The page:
$100M Equity Investment Anchors Acquisition of Au Bon Pain
- Jan 16, 2008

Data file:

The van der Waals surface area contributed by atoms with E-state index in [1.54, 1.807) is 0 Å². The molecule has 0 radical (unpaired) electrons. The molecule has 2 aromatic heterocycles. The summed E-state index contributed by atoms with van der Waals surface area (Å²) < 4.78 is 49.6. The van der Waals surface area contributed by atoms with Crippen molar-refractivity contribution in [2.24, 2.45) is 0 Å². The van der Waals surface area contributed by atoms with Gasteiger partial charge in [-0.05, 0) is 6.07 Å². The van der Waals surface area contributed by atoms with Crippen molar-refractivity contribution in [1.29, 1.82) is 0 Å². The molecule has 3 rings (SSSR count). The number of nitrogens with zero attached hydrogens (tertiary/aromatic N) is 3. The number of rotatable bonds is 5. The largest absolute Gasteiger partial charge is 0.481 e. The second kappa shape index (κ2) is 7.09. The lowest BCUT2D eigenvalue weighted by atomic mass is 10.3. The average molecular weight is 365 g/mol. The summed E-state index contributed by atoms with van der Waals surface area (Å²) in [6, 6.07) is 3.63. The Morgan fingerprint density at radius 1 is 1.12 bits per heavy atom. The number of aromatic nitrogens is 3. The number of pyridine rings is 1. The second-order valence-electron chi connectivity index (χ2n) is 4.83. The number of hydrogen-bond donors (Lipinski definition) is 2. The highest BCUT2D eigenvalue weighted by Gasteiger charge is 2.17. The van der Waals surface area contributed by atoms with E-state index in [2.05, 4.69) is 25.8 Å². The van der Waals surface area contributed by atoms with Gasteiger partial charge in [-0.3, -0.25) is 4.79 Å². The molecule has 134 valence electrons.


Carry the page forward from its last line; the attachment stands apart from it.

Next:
Boston-based Au Bon Pain, a bakery-café chain with 226 stores, has agreed to a buyout by Au Bon Pain management and LNK Partners, a private equity firm based in White Plains, N.Y. LNK will put more than $100 million of equity in the company. The LNK capital infusion will support an expansion strategy in the U.S. and selected global markets. “Au Bon Pain has a substantial growth opportunity,” Henry Nasella, a founding partner of LNK, told CPN today. “This year they plan to open a number of new locations domestically and internationally. We will help support that growth.”LNK focuses on consumer and retail private equity opportunities. LNK deals typically range from $20 million to $150 million, which is considered the middle market, continued Nasella. Over the years, LNK has invested in companies such as Calvin Klein, Denny’s, Goody’s, Life Time Fitness, Modell’s Sporting Goods, Panera Bread Company, Spyder Active Sports, and Staples.According to Nasella, liquidity problems in the capital markets have slowed but certainly not stopped low-leverage middle market deals. “While we read every day about how the credit crunch is restricting deals, fundamentally sound businesses with proven consumer value propositions, profits, and good management continue to attract equity sponsors like us,” he added.Au Bon Pain serves breakfast, lunch, and light fare such as bread, pastries, salads, soups sandwiches and coffee. The company generated $300 million in revenues during 2007 and has delivered 33 consecutive quarters of positive comparable store growth.The company operates 121 company owned stores located primarily in Boston, Chicago, New York, Philadelphia, Pittsburgh, and Washington, D.C. Sixty-one franchised cafes operate in 20 states in the U.S., with another 44 franchises operating internationally including 34 in Thailand. CapitalSource, Au Bon Pain’s lender, will provide the debt financing for the transaction, and Intermediate Capital Group will supply junior debt.